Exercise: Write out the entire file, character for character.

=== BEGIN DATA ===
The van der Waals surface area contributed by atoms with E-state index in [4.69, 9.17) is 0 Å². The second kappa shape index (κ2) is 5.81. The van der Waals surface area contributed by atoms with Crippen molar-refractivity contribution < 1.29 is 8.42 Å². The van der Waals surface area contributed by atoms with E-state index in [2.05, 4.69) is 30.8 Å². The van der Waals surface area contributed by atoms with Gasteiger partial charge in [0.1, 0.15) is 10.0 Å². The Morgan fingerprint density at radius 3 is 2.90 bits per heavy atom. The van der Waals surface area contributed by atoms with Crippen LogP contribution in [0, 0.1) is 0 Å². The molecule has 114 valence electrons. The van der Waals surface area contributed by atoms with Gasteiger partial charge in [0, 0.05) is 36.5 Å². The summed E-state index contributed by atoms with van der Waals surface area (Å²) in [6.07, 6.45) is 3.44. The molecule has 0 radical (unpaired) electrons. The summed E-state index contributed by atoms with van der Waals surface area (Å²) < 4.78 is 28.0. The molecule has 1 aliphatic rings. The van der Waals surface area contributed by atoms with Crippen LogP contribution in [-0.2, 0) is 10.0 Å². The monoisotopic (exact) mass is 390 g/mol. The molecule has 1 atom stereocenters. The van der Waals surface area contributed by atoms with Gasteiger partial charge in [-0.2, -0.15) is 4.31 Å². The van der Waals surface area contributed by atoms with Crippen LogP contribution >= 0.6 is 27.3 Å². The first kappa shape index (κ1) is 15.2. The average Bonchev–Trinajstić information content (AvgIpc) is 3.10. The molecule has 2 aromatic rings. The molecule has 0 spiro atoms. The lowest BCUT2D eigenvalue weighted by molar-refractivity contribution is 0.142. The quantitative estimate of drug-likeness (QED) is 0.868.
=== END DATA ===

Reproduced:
The van der Waals surface area contributed by atoms with E-state index in [4.69, 9.17) is 0 Å². The second kappa shape index (κ2) is 5.81. The van der Waals surface area contributed by atoms with Crippen molar-refractivity contribution < 1.29 is 8.42 Å². The van der Waals surface area contributed by atoms with E-state index in [2.05, 4.69) is 30.8 Å². The van der Waals surface area contributed by atoms with Gasteiger partial charge in [0.1, 0.15) is 10.0 Å². The Morgan fingerprint density at radius 3 is 2.90 bits per heavy atom. The van der Waals surface area contributed by atoms with Crippen LogP contribution in [0, 0.1) is 0 Å². The molecule has 114 valence electrons. The van der Waals surface area contributed by atoms with Gasteiger partial charge in [0, 0.05) is 36.5 Å². The summed E-state index contributed by atoms with van der Waals surface area (Å²) in [6.07, 6.45) is 3.44. The molecule has 0 radical (unpaired) electrons. The summed E-state index contributed by atoms with van der Waals surface area (Å²) < 4.78 is 28.0. The molecule has 1 aliphatic rings. The van der Waals surface area contributed by atoms with Crippen LogP contribution in [-0.2, 0) is 10.0 Å². The monoisotopic (exact) mass is 390 g/mol. The molecule has 1 atom stereocenters. The van der Waals surface area contributed by atoms with Gasteiger partial charge in [-0.2, -0.15) is 4.31 Å². The van der Waals surface area contributed by atoms with Crippen LogP contribution >= 0.6 is 27.3 Å². The first kappa shape index (κ1) is 15.2. The average Bonchev–Trinajstić information content (AvgIpc) is 3.10. The molecule has 2 aromatic rings. The molecule has 0 spiro atoms. The lowest BCUT2D eigenvalue weighted by molar-refractivity contribution is 0.142. The quantitative estimate of drug-likeness (QED) is 0.868.